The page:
In a few months, more than 53,000 men died on the front, more than in the Korean or Vietnam Wars… the months of September and October were the deadliest in American military history, including the Civil War and World War II.
I read the above in Le Monde and thought: That’s incorrect.
A commenter said the same, but the author replied to confirm the statements. I haven’t the stomach to investigate tallies of combat vs non-combat deaths, so I’ll take his word for it.
A few years back, suspecting that my high school grasp of World War One (roughly: Somme & Verdun & etc / Lusitania / AEF / Versailles) was perhaps insufficient, I read Hew Strachan’s The First World War. Turns out I was right. Golly, it was complicated.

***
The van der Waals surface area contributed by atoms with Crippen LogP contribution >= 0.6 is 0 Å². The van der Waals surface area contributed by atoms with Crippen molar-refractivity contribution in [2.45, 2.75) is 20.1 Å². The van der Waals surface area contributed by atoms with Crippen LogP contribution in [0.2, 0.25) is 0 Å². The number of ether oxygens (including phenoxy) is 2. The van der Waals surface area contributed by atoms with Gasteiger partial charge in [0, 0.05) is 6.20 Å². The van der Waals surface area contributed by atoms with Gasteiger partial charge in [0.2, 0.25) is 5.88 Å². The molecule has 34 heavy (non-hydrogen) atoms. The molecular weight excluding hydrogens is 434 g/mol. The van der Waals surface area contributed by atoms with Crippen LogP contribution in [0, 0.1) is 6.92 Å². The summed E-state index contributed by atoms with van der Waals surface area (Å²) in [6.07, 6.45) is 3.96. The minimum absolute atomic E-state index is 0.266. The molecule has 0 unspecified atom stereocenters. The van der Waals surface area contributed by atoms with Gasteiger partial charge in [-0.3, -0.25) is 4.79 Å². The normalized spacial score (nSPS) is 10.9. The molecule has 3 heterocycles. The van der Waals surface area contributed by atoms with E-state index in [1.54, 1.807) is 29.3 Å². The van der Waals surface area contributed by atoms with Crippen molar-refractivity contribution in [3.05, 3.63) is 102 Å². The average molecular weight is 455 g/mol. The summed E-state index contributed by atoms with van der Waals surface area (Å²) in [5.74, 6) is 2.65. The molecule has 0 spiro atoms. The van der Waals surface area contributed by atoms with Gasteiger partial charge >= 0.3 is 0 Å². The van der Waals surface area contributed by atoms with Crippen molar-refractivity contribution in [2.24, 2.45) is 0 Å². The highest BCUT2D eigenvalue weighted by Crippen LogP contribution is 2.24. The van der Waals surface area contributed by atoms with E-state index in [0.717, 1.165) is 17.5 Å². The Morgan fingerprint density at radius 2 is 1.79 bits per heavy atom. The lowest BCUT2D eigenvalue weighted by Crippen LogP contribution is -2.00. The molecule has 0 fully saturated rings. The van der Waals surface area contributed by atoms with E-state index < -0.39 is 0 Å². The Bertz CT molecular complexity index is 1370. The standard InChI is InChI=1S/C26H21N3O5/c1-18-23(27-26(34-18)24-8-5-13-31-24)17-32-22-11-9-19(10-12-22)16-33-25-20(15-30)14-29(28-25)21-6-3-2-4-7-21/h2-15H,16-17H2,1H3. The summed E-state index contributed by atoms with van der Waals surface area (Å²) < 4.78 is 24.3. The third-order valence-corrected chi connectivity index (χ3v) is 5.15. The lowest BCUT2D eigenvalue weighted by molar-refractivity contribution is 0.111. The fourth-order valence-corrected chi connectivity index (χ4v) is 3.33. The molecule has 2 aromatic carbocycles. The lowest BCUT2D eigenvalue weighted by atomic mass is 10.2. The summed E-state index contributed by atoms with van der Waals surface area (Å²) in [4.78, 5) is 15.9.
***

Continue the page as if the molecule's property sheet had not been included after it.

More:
But what struck me most about the book is that it contained very little mention of the United States. And I didn’t get the sense this was limey insolence on the author’s part; my fear is that – alas – a plausible concise history of the Great War can be written thusly.
Ah, Hew! Ah, Humanity!
The United States World War I Centennial Commission conceived it as a “heads of state” event and invited foreign leaders from Europe to Australia, said commission member Monique Seefried.
France’s president didn’t show up to Thursday’s ceremony, nor did any other heads of state. Apparently ours didn’t even RSVP.
I know America is not now best placed to instruct others on diplomacy – and that if it weren’t for France we’d be drinking tea, curtsying, and speaking English – but it’s a shame this is the state of affaires.
PS speaking of matters lamentable, I didn’t know about Karl Muck, or that twenty-nine members of the Boston Symphony Orchestra were interned. Plus ça change…